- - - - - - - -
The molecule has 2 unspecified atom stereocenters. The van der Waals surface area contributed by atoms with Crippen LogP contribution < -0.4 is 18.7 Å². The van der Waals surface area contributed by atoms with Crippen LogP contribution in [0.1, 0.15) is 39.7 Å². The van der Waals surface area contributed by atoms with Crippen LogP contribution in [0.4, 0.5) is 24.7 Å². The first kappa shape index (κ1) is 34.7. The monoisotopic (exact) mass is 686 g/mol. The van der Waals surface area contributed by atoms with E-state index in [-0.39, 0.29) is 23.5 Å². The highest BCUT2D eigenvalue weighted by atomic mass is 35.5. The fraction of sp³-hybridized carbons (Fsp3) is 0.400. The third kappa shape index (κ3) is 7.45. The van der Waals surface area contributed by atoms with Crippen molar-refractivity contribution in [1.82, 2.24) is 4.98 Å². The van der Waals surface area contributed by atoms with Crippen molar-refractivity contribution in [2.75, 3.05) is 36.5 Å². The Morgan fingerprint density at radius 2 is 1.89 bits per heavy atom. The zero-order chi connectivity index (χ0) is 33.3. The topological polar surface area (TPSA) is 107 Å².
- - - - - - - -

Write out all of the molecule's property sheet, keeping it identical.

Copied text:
The molecule has 2 unspecified atom stereocenters. The van der Waals surface area contributed by atoms with Crippen LogP contribution < -0.4 is 18.7 Å². The van der Waals surface area contributed by atoms with Crippen LogP contribution in [0.1, 0.15) is 39.7 Å². The van der Waals surface area contributed by atoms with Crippen LogP contribution in [0.4, 0.5) is 24.7 Å². The first kappa shape index (κ1) is 34.7. The monoisotopic (exact) mass is 686 g/mol. The van der Waals surface area contributed by atoms with E-state index in [-0.39, 0.29) is 23.5 Å². The highest BCUT2D eigenvalue weighted by atomic mass is 35.5. The fraction of sp³-hybridized carbons (Fsp3) is 0.400. The third kappa shape index (κ3) is 7.45. The van der Waals surface area contributed by atoms with Crippen molar-refractivity contribution in [1.82, 2.24) is 4.98 Å². The van der Waals surface area contributed by atoms with Crippen molar-refractivity contribution in [2.75, 3.05) is 36.5 Å². The Morgan fingerprint density at radius 2 is 1.89 bits per heavy atom. The zero-order chi connectivity index (χ0) is 33.3. The topological polar surface area (TPSA) is 107 Å².